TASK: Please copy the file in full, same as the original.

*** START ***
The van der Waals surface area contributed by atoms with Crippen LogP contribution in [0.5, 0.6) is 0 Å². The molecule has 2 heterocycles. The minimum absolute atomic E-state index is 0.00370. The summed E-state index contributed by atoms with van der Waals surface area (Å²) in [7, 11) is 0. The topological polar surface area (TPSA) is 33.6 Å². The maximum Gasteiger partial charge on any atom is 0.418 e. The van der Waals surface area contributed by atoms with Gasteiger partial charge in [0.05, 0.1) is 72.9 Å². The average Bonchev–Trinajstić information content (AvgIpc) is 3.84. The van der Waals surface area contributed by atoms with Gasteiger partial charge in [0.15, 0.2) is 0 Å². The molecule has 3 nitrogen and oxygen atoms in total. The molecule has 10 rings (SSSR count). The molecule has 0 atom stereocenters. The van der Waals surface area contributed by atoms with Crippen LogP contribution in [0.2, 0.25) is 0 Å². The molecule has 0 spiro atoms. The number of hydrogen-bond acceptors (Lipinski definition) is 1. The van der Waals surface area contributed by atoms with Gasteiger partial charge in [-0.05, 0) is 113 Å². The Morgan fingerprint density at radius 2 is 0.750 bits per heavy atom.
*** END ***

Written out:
The van der Waals surface area contributed by atoms with Crippen LogP contribution in [0.5, 0.6) is 0 Å². The molecule has 2 heterocycles. The minimum absolute atomic E-state index is 0.00370. The summed E-state index contributed by atoms with van der Waals surface area (Å²) in [7, 11) is 0. The topological polar surface area (TPSA) is 33.6 Å². The maximum Gasteiger partial charge on any atom is 0.418 e. The van der Waals surface area contributed by atoms with Gasteiger partial charge in [0.05, 0.1) is 72.9 Å². The average Bonchev–Trinajstić information content (AvgIpc) is 3.84. The van der Waals surface area contributed by atoms with Gasteiger partial charge in [0.15, 0.2) is 0 Å². The molecule has 3 nitrogen and oxygen atoms in total. The molecule has 10 rings (SSSR count). The molecule has 0 atom stereocenters. The van der Waals surface area contributed by atoms with Crippen LogP contribution in [0.2, 0.25) is 0 Å². The molecule has 0 spiro atoms. The number of hydrogen-bond acceptors (Lipinski definition) is 1. The van der Waals surface area contributed by atoms with Gasteiger partial charge in [-0.05, 0) is 113 Å². The Morgan fingerprint density at radius 2 is 0.750 bits per heavy atom.